So, science can explain a sunset, but it can also explain our perception of it as beautiful, which I suppose was what this questioner had in mind: what is often called “the argument from beauty”. The fact is that our aesthetic responses have evolved along with us, just as our ability to reason, to invent, to love and to laugh have evolved with us. Christopher Hitchens tells the story in his book God Is Not Great of a teacher who tells her pupils that God made the grass and trees green, since that is the most restful to our eyes, and how awful it would be if the grass and trees were purple or yellow. No, there is no reason that God made the sunset beautiful just to please us, and every reason to believe that our perceiving things as beautiful has to do with evolutionary psychology and neurological processing. And understanding those completely not-Godly processes doesn’t take away the pleasure of a sunset one bit (though I’ve always preferred sunrises myself).
In philosophy, noetic philosophy is philosophy concerning mind, intellect, or consciousness (Gr. noetikos, mental from nous, mind), and is usually referred to as theory of or philosophy of mind. There is also a bogus discipline called “noetic sciences” defined as an exploration of how the inner mind affects the physical world.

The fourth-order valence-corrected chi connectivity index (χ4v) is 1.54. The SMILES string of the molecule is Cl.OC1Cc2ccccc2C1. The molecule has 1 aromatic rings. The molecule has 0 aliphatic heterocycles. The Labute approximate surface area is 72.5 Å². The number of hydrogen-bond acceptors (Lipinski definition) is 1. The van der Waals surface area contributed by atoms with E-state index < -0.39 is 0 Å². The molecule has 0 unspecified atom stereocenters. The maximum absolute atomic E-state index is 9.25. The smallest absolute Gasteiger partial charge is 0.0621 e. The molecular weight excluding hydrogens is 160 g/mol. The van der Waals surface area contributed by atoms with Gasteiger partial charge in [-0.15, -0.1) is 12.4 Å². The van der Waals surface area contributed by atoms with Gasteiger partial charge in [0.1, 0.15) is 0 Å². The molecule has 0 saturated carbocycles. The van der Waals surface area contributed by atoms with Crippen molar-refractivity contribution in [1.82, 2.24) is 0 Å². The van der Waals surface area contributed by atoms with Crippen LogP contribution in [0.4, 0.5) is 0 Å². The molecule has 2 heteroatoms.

Neither of these have anything to do with creationism or evolution.
There is no in-between… the only one found has been Lucy and there are only a few pieces of the hundreds necessary for an “official proof”. Another questioner asks a similar question: Why have we found only 1 “Lucy”, when we have found more than 1 of everything else? Both these folks are talking about the fossil remains of a 25-year-old female of the extinct species Australopithecus afarensis, found in Hadar, Ethiopia in 1974. Since then other specimens of afarensis have been found, enough for us to know that they lived about 3-4 million years ago, that they were at least partly, if not entirely bipedal and walked on the ground, that they had skulls similar to modern chimpanzees but with human-like teeth, and that they used stone implements at least part of the time. It’s simply false that there is only one specimen of afarensis and that it was simply an ape.